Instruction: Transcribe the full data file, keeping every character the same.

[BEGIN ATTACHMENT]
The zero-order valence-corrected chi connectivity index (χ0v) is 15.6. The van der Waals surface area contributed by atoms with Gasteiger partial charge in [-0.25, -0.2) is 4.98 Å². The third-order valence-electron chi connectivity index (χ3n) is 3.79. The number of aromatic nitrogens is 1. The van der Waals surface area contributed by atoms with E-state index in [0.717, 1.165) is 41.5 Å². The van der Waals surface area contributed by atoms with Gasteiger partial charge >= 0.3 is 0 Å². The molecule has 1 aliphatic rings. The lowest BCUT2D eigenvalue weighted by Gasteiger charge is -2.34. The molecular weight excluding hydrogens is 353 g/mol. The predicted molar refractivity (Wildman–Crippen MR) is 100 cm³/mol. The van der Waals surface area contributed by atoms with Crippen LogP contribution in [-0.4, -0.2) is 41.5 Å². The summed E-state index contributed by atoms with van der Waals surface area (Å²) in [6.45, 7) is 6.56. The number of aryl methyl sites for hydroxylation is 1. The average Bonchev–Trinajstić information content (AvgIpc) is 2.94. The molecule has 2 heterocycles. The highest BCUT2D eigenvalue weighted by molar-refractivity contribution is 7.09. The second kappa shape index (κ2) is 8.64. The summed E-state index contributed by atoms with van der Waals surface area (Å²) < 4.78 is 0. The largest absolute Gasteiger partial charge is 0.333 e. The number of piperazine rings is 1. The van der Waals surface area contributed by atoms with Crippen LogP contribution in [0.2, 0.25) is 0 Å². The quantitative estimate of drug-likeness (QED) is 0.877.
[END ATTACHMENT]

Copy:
The zero-order valence-corrected chi connectivity index (χ0v) is 15.6. The van der Waals surface area contributed by atoms with Gasteiger partial charge in [-0.25, -0.2) is 4.98 Å². The third-order valence-electron chi connectivity index (χ3n) is 3.79. The number of aromatic nitrogens is 1. The van der Waals surface area contributed by atoms with E-state index in [0.717, 1.165) is 41.5 Å². The van der Waals surface area contributed by atoms with Gasteiger partial charge >= 0.3 is 0 Å². The molecule has 1 aliphatic rings. The lowest BCUT2D eigenvalue weighted by Gasteiger charge is -2.34. The molecular weight excluding hydrogens is 353 g/mol. The predicted molar refractivity (Wildman–Crippen MR) is 100 cm³/mol. The van der Waals surface area contributed by atoms with Crippen LogP contribution in [-0.4, -0.2) is 41.5 Å². The summed E-state index contributed by atoms with van der Waals surface area (Å²) in [6.45, 7) is 6.56. The number of aryl methyl sites for hydroxylation is 1. The average Bonchev–Trinajstić information content (AvgIpc) is 2.94. The molecule has 2 heterocycles. The highest BCUT2D eigenvalue weighted by molar-refractivity contribution is 7.09. The second kappa shape index (κ2) is 8.64. The summed E-state index contributed by atoms with van der Waals surface area (Å²) < 4.78 is 0. The largest absolute Gasteiger partial charge is 0.333 e. The number of piperazine rings is 1. The van der Waals surface area contributed by atoms with Crippen LogP contribution in [0.2, 0.25) is 0 Å². The quantitative estimate of drug-likeness (QED) is 0.877.